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Glossary of Credit Crunch Gloom

Stock-Markets / Credit Crunch Aug 20, 2007 - 07:59 PM GMT

By: Paul_Petillo

Stock-Markets In the last several weeks, the questions about Wall Street and the stock markets have become much more declarative. No longer are they phrased as if those who ask want answers yet, when spoken, the statements often implore the listener to offer something, some comfort, sympathy, empathy, anything.

When did questions like “What do you suppose the market will do today?” and “how high/low can it go?” or “when do you think the Fed will cut rates?” change to hopeful comments such as “the market is having another off day”.

It is said with such a wishful tone that you are often forced to offer a word of solace or a glimmer of hope. Unfortunately, those of us who know better can only offer the equivalent of the much dreaded “I told you so”. No one wants to hear that! That sort of remark, addressed to the 90% of the population who own 10% of the stocks is as off-handed as it sounds yet, for those 90% of us who own 10% of the stocks, it is nonetheless comforting. Perhaps it could be more aptly phrased to suggest another look at an old investment adage: “those that stayed on the Hindenburg survived”.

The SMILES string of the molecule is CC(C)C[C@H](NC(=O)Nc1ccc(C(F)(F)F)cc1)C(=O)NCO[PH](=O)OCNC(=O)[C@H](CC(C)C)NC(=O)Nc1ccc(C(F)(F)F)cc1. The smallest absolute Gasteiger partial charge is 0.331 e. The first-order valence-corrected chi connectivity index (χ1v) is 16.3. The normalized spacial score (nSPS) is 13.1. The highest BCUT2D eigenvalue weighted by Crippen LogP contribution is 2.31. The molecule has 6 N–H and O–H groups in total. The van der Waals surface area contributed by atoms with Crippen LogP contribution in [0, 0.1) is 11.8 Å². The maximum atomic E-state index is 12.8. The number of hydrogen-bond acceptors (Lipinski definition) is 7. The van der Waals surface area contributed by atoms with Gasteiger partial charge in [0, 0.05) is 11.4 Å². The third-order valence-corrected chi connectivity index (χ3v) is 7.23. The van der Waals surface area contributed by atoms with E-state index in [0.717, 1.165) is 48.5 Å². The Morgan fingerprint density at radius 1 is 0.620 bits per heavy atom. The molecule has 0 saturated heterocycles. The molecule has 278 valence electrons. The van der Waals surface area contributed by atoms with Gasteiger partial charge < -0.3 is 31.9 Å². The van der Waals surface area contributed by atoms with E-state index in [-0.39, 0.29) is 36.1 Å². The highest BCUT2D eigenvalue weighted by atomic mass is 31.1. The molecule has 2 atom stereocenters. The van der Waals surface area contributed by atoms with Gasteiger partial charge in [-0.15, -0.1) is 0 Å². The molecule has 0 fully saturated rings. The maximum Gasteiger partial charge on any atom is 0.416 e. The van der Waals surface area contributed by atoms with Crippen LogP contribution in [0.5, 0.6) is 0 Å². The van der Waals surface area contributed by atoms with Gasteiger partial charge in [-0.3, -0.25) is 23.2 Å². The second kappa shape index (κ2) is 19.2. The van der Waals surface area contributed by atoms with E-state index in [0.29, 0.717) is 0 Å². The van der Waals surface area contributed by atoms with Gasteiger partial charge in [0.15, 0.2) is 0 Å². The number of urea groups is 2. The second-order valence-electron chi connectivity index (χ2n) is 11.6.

To those of you that have no idea why everyone looks and sounds so concerned of late about the stock market, the housing market, etc. etc., here is a simple glossary to help with the buzzwords. This is by no means a complete guide to the wizardry of words that Wall Street strives to become but instead, it is more of a look at the smoke and mirrors magic of finance.

Alliteration: This is not wholly a Wall Street invention yet it is used so often you think it might have been. Consider: mortgage meltdown, credit crunch, stock slump (or surge) and Ben Bernanke (see fickle Fed)

Credit: This is something that is needed in order for businesses to operate and consumers to spend beyond their means and in turn, keep businesses running and borrowing in an endless debt death dive (also see alliteration).